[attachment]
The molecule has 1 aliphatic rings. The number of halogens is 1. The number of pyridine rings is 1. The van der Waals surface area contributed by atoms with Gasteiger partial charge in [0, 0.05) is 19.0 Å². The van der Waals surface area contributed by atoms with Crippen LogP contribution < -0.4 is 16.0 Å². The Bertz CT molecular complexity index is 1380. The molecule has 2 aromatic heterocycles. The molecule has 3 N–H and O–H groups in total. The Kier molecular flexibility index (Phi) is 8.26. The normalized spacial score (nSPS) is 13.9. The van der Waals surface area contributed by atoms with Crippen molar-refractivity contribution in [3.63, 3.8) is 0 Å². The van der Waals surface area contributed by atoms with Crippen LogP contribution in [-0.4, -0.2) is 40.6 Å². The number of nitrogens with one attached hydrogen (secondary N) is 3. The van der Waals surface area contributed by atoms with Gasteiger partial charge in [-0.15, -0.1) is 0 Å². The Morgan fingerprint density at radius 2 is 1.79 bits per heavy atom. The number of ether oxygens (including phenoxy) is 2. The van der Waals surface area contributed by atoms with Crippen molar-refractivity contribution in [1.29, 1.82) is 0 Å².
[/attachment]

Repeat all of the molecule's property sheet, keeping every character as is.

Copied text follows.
The molecule has 1 aliphatic rings. The number of halogens is 1. The number of pyridine rings is 1. The van der Waals surface area contributed by atoms with Gasteiger partial charge in [0, 0.05) is 19.0 Å². The van der Waals surface area contributed by atoms with Crippen LogP contribution < -0.4 is 16.0 Å². The Bertz CT molecular complexity index is 1380. The molecule has 2 aromatic heterocycles. The molecule has 3 N–H and O–H groups in total. The Kier molecular flexibility index (Phi) is 8.26. The normalized spacial score (nSPS) is 13.9. The van der Waals surface area contributed by atoms with Crippen molar-refractivity contribution in [3.63, 3.8) is 0 Å². The van der Waals surface area contributed by atoms with Crippen LogP contribution in [-0.4, -0.2) is 40.6 Å². The number of nitrogens with one attached hydrogen (secondary N) is 3. The van der Waals surface area contributed by atoms with Gasteiger partial charge in [-0.15, -0.1) is 0 Å². The Morgan fingerprint density at radius 2 is 1.79 bits per heavy atom. The number of ether oxygens (including phenoxy) is 2. The van der Waals surface area contributed by atoms with Crippen molar-refractivity contribution in [1.29, 1.82) is 0 Å².